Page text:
There is little in the world that reflects personality more than music, and as the end of the year marks a natural reflection point, Spotify is showing off how much it knows about its users.
Using its vast data resources, Spotify has launched its annual year-end campaign, revealing insights for their users, potential users, and, for the first time, potential advertisers and marketing partners.
“Spotify’s offering has delivered on the concept of discovery,” Danielle Lee, Spotify’s global head of partner solutions, tells Marketing Daily. “Likewise, our audience, artists and partners are discovering more about themselves.”
For the first time, the effort includes a business-to-business effort targeted at ad creatives and brand marketers (who may already be Spotify fans) to look at Spotify as a place to advance their business goals. Appearing in 11 global markets, the ads include out-of-home, paid media and other elements designed to speak directly to marketers. One headline, for instance, reads “Be as mildly optimistic as the person who created the ‘I think I Cannes playlist.”
“Our clients are fans of Spotify, too, our media business is growing, and it’s time to integrate what Spotify has become with our [traditional] end-of-the-year campaign,” Lee says.
For its traditional end-of-year campaign, Spotify is showing current users personalized information about the artists and genres they streamed in 2017. Via a microsite, the initiative helps users relive the music they discovered in 2017. Features on the site include an interactive quiz covering the users own listening habits and personalized playlists recommending music they may have not have discovered yet. (The streaming service used a group of highly active users — a.k.a. Tastemakers — to collate those lists.)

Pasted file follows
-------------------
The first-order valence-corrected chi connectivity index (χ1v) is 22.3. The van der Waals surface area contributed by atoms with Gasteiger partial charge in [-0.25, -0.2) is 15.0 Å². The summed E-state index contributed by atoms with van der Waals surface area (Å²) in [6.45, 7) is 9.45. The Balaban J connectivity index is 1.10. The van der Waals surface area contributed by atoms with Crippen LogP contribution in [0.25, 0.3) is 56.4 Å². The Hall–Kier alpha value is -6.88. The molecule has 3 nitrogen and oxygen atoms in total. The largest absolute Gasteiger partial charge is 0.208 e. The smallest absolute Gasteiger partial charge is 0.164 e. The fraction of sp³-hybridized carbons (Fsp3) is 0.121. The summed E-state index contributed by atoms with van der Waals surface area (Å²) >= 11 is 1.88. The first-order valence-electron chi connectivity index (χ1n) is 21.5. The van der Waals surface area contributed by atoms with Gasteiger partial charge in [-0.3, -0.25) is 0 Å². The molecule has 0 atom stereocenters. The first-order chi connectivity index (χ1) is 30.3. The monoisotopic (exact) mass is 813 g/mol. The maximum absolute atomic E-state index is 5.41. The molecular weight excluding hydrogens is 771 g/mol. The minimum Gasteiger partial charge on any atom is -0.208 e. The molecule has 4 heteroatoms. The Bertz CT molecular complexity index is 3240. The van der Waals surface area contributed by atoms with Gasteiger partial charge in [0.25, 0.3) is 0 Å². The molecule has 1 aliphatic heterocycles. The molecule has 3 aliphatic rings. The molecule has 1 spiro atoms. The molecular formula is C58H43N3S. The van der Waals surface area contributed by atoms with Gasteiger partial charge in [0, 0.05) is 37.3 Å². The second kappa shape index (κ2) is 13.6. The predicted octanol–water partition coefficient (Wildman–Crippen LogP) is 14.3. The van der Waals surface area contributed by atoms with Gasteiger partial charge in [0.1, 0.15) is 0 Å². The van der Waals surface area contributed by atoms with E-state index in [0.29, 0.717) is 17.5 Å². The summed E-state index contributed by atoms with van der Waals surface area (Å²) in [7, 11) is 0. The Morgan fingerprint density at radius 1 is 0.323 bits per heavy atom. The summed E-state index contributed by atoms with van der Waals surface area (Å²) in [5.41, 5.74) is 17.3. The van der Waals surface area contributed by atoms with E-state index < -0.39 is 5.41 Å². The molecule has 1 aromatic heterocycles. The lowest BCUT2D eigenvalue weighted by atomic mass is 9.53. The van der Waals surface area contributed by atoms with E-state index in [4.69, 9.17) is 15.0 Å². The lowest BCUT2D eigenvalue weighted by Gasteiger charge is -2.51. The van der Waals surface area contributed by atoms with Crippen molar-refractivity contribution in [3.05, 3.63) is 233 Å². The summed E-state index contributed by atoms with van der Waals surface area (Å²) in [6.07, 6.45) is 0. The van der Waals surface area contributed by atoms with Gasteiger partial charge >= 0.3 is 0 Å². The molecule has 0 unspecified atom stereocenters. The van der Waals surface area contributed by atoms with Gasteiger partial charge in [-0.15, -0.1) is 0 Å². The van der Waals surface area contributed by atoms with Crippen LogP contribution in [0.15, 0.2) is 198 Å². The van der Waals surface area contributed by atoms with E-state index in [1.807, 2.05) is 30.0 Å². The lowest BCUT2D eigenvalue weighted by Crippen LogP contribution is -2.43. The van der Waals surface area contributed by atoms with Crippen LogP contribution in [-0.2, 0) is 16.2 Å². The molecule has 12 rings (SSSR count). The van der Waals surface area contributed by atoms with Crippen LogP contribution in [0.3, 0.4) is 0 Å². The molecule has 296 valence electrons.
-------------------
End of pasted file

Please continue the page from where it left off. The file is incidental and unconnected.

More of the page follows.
Spotfiy is also running its traditional ad campaign highlighting the use of its data to tell stories and perspectives on the previous year’s culture and political moments. This year’s effort is themed “2018 Goals” and features things to strive for in 2018 such as “Hit the dance floor with the person who made the playlist ‘Daddy Pence Come Dance’” and “Take a page from the 3,445 people who streamed the ‘Boozy Brunch’ playlist on a Wednesday this year.”
The combined efforts, Lee says, are to demonstrate Spotify’s ability through data mining to reveal more about who people really are, both to themselves and the people who want to market to them.
“We are really able to reflect on who you are as a music listener and who you are as a personality,” she says. “A lot of times, music is used to get us through the ups and downs of life, and it provides insight into who you are.”